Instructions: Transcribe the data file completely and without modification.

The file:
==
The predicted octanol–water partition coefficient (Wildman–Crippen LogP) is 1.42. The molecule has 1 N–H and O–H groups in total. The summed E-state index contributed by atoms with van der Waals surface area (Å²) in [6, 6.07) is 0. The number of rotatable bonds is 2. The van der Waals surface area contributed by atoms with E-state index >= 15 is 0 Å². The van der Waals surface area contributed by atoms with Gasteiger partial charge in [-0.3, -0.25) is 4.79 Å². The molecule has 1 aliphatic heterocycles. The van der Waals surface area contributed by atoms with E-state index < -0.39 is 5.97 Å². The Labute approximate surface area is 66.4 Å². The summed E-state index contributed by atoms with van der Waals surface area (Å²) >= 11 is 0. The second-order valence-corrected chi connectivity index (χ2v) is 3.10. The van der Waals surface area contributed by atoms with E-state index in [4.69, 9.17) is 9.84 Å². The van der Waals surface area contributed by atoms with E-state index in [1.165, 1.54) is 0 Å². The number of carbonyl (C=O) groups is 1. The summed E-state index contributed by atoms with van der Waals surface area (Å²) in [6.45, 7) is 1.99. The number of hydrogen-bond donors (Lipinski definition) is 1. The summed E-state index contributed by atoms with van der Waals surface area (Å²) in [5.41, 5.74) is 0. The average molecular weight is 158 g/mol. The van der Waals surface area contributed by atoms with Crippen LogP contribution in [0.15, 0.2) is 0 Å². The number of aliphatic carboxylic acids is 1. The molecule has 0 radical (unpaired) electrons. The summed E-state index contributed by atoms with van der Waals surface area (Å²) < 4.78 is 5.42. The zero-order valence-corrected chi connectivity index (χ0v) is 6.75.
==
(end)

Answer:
The predicted octanol–water partition coefficient (Wildman–Crippen LogP) is 1.42. The molecule has 1 N–H and O–H groups in total. The summed E-state index contributed by atoms with van der Waals surface area (Å²) in [6, 6.07) is 0. The number of rotatable bonds is 2. The van der Waals surface area contributed by atoms with E-state index >= 15 is 0 Å². The van der Waals surface area contributed by atoms with Gasteiger partial charge in [-0.3, -0.25) is 4.79 Å². The molecule has 1 aliphatic heterocycles. The van der Waals surface area contributed by atoms with E-state index < -0.39 is 5.97 Å². The Labute approximate surface area is 66.4 Å². The summed E-state index contributed by atoms with van der Waals surface area (Å²) >= 11 is 0. The second-order valence-corrected chi connectivity index (χ2v) is 3.10. The van der Waals surface area contributed by atoms with E-state index in [4.69, 9.17) is 9.84 Å². The van der Waals surface area contributed by atoms with E-state index in [1.165, 1.54) is 0 Å². The number of carbonyl (C=O) groups is 1. The summed E-state index contributed by atoms with van der Waals surface area (Å²) in [6.45, 7) is 1.99. The number of hydrogen-bond donors (Lipinski definition) is 1. The summed E-state index contributed by atoms with van der Waals surface area (Å²) in [5.41, 5.74) is 0. The average molecular weight is 158 g/mol. The van der Waals surface area contributed by atoms with Crippen LogP contribution in [0.15, 0.2) is 0 Å². The number of aliphatic carboxylic acids is 1. The molecule has 0 radical (unpaired) electrons. The summed E-state index contributed by atoms with van der Waals surface area (Å²) < 4.78 is 5.42. The zero-order valence-corrected chi connectivity index (χ0v) is 6.75.